This post forms part of a serialisation eventually building into a complete reference on Creative Journaling and the writer's notebook. One that will demonstrate how to journal in order to improve creativity and effectiveness of artists, writers or anyone needing to be creative.
This game is a creative journaling exercise that makes use of clustering in order to learn how to look anew at the things around you and how to elevate your perception by using all your senses.
How to play
Select a common object from your everyday life, and study it as if having just discovered it for the very first time.
Allow your sense of wonder to pervade your thoughts and feel for both the old emotions this object may bring up, and any emotions occurring whilst you are interacting with the object. Use and consider all your senses individually and deliberately as you play this game.
Feel the object as if you were a child; its form, its weight, its feel in your hand, its place in the world… What images come to mind, what thoughts does it evoke?
Smell the object. Identify if it has its own smell, if it carries the aroma of others or if it has a false aroma of association. What are your immediate reactions? What associations did these stir up?
Listen to the sounds surrounding it. Not just the noise it makes, but also sounds when you interact with it, for example when you tap it, drop it or blow against it. What do these surrounding sounds tell you about its construction or form? Do these sounds evoke feelings?
Taste the object if it is suitable to do so. Then again, why not try tasting it and see if by doing so old memories are evoked. (Please use some common sense and don’t taste possibly poisonous items.)
Look at the object and see how it was made, how it grew, how its proportions feel to your sense of “being right”, how it looks in its location. Become aware of all the little details, marks, reflections and oddities, then reflect on them and consider their significance.
Use your writer’s sixth sense, your mind’s eye, and wonder about the before and after of the object. How it has and how it will interact with your world, what associations are linked with the object (see Mind training games: Sensory impressions). Feel for the emotions and associations that ripple out into the world caused by this object.
Collect your thoughts with a cluster map in your creative journal. Then review your cluster map and look at the group that feels like the most significant ‘realisation’ you had about your object, the “small epiphany” from the title of the game.
Write a journal entry about your small epiphany. Attempt to put into words any emotions you are feeling.
Clustering, a brief introduction.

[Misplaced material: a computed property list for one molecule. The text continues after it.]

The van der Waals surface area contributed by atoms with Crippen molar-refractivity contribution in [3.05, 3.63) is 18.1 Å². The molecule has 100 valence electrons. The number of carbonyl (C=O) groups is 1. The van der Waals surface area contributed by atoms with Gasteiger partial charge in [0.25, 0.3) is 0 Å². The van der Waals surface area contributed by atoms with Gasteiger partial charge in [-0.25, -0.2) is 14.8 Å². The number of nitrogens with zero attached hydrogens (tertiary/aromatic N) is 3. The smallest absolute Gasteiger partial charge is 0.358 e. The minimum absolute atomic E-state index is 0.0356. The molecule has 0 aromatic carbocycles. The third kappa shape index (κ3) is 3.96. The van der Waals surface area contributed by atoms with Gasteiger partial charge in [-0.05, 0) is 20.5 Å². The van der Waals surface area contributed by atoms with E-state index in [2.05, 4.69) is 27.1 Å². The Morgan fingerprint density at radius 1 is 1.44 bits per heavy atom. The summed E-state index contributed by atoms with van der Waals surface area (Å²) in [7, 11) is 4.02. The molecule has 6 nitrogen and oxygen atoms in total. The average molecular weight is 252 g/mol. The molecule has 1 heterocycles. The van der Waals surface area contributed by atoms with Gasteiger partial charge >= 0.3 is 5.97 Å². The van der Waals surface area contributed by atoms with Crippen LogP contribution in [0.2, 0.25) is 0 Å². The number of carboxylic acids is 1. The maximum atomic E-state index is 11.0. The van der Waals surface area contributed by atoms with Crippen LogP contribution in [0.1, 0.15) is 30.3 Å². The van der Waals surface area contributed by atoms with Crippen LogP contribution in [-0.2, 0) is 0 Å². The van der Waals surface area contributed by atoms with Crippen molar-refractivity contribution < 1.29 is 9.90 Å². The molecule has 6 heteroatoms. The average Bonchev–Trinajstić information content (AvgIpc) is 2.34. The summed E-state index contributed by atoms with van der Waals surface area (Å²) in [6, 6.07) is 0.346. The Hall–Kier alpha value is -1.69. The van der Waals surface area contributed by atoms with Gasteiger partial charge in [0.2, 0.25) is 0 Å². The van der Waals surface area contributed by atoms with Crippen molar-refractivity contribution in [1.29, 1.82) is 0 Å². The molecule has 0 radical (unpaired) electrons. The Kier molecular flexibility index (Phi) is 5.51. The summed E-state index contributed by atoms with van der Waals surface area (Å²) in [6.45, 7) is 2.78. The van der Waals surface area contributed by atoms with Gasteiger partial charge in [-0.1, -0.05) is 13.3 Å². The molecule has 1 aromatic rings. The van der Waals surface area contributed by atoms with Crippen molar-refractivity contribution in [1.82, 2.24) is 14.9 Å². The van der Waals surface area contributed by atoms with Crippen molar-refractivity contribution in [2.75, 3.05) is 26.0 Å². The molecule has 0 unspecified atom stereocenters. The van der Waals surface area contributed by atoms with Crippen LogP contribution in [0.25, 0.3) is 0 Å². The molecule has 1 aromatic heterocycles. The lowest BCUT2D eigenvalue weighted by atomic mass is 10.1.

Cluster maps or cluster diagrams are a technique developed by Gabriele Lusser Rico. As the post on this technique is not yet written, I include here a brief introduction sufficient for the purposes of this game.
Cluster maps are similar in form to the more commonly know mind-maps, in that they have a central focus word which is surrounded by a galaxy of associated words. The difference being that unlike mind-maps where you may use concepts or sentences, the cluster map restricts each addition to a single word or name.
Place the name of your object as the central focus and then surround that word with the associations you identify as you play with your object. Next, look at these in turn and surround them with any further associations they generate.
These build very fast and since they are visual and do not involve any language structure, the right brain, the creative-mind, dominates the process. Normally, during the building of a cluster map, there comes a point where a strong desire emerges to write about what you now feel. Gabriele calls this a “trial web shift”. Why she calls it that is beyond the scope of this introduction, but for now I request that you resist this urge until after you have experienced all you can about your object.
Example cluster map: A cotton reel
The following cluster map is one I formed around the focus words “cotton reel”. It is a personal map, so do not expect to be able to make sense from it. However, it does make sense to me and that is the important part.
The purpose of the game
The main purpose of this mind training game is simply to remove the dull veneer of familiarity that covers every commonplace object around us, and to re-introduce a childlike wonder into our daily lives.
"We are surrounded by images of everyday experience. Only when we really open the mind's eye to see what is unusual about one of these – seeing it "as if for the first time" – can we write about it in such a way that we and the reader perceive it as an illumination, a small epiphany, a new awareness of what life is all about."
Gabriele Lusser Rico, "Writing the Natural Way"
The game also introduces a simple but deceptively powerful technique that allows us to make rapid and complex notes whilst keeping the logical-mind sub-dominant.
Photo credit: Thread, by Ben Dalton.
"Mind training games: A small epiphany" by Andy Shackcloth is licensed under a Creative Commons Attribution-ShareAlike 3.0 Unported License.